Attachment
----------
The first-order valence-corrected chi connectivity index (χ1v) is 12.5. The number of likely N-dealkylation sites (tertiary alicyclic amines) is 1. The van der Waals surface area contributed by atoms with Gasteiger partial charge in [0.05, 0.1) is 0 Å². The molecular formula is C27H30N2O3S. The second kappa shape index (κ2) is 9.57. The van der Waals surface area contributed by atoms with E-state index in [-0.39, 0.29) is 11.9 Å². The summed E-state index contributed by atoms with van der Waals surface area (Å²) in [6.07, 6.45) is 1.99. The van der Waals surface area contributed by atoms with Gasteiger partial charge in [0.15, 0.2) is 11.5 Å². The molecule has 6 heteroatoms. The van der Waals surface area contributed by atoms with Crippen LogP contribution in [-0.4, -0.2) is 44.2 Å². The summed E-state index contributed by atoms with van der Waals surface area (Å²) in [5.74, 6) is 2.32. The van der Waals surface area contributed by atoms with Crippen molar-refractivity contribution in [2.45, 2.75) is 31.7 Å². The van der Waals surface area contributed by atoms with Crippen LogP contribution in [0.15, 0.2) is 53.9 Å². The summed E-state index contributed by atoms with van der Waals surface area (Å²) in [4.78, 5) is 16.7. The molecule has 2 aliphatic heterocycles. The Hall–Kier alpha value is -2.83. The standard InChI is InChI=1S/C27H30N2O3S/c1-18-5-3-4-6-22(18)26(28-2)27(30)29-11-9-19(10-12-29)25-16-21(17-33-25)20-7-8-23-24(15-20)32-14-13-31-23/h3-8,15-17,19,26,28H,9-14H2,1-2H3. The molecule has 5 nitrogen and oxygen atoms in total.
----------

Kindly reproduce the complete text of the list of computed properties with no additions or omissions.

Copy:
The first-order valence-corrected chi connectivity index (χ1v) is 12.5. The number of likely N-dealkylation sites (tertiary alicyclic amines) is 1. The van der Waals surface area contributed by atoms with Gasteiger partial charge in [0.05, 0.1) is 0 Å². The molecular formula is C27H30N2O3S. The second kappa shape index (κ2) is 9.57. The van der Waals surface area contributed by atoms with E-state index in [-0.39, 0.29) is 11.9 Å². The summed E-state index contributed by atoms with van der Waals surface area (Å²) in [6.07, 6.45) is 1.99. The van der Waals surface area contributed by atoms with Gasteiger partial charge in [0.15, 0.2) is 11.5 Å². The molecule has 6 heteroatoms. The van der Waals surface area contributed by atoms with Crippen LogP contribution in [-0.4, -0.2) is 44.2 Å². The summed E-state index contributed by atoms with van der Waals surface area (Å²) in [5.74, 6) is 2.32. The van der Waals surface area contributed by atoms with Crippen molar-refractivity contribution in [2.45, 2.75) is 31.7 Å². The van der Waals surface area contributed by atoms with Crippen LogP contribution in [0.15, 0.2) is 53.9 Å². The summed E-state index contributed by atoms with van der Waals surface area (Å²) in [4.78, 5) is 16.7. The molecule has 2 aliphatic heterocycles. The Hall–Kier alpha value is -2.83. The standard InChI is InChI=1S/C27H30N2O3S/c1-18-5-3-4-6-22(18)26(28-2)27(30)29-11-9-19(10-12-29)25-16-21(17-33-25)20-7-8-23-24(15-20)32-14-13-31-23/h3-8,15-17,19,26,28H,9-14H2,1-2H3. The molecule has 5 nitrogen and oxygen atoms in total.